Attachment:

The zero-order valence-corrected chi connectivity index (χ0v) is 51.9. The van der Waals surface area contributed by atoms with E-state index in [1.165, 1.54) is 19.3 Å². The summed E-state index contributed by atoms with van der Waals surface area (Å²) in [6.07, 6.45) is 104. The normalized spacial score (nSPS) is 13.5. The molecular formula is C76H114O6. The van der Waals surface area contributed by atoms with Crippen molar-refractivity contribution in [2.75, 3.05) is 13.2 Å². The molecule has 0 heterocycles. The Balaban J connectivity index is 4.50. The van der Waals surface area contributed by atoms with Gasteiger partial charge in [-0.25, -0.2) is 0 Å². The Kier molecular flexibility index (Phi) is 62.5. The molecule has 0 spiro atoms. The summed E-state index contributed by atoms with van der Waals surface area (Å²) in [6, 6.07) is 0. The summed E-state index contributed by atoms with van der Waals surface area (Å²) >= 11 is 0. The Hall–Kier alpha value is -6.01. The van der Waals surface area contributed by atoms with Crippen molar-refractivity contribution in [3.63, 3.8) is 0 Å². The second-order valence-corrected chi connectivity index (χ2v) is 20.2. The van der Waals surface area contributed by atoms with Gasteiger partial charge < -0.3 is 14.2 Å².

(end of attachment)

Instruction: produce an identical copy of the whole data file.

The zero-order valence-corrected chi connectivity index (χ0v) is 51.9. The van der Waals surface area contributed by atoms with E-state index in [1.165, 1.54) is 19.3 Å². The summed E-state index contributed by atoms with van der Waals surface area (Å²) in [6.07, 6.45) is 104. The normalized spacial score (nSPS) is 13.5. The molecular formula is C76H114O6. The van der Waals surface area contributed by atoms with Crippen molar-refractivity contribution in [2.75, 3.05) is 13.2 Å². The molecule has 0 heterocycles. The Balaban J connectivity index is 4.50. The van der Waals surface area contributed by atoms with Gasteiger partial charge in [-0.25, -0.2) is 0 Å². The Kier molecular flexibility index (Phi) is 62.5. The molecule has 0 spiro atoms. The summed E-state index contributed by atoms with van der Waals surface area (Å²) in [6, 6.07) is 0. The summed E-state index contributed by atoms with van der Waals surface area (Å²) >= 11 is 0. The Hall–Kier alpha value is -6.01. The van der Waals surface area contributed by atoms with Crippen molar-refractivity contribution in [3.63, 3.8) is 0 Å². The second-order valence-corrected chi connectivity index (χ2v) is 20.2. The van der Waals surface area contributed by atoms with Gasteiger partial charge < -0.3 is 14.2 Å².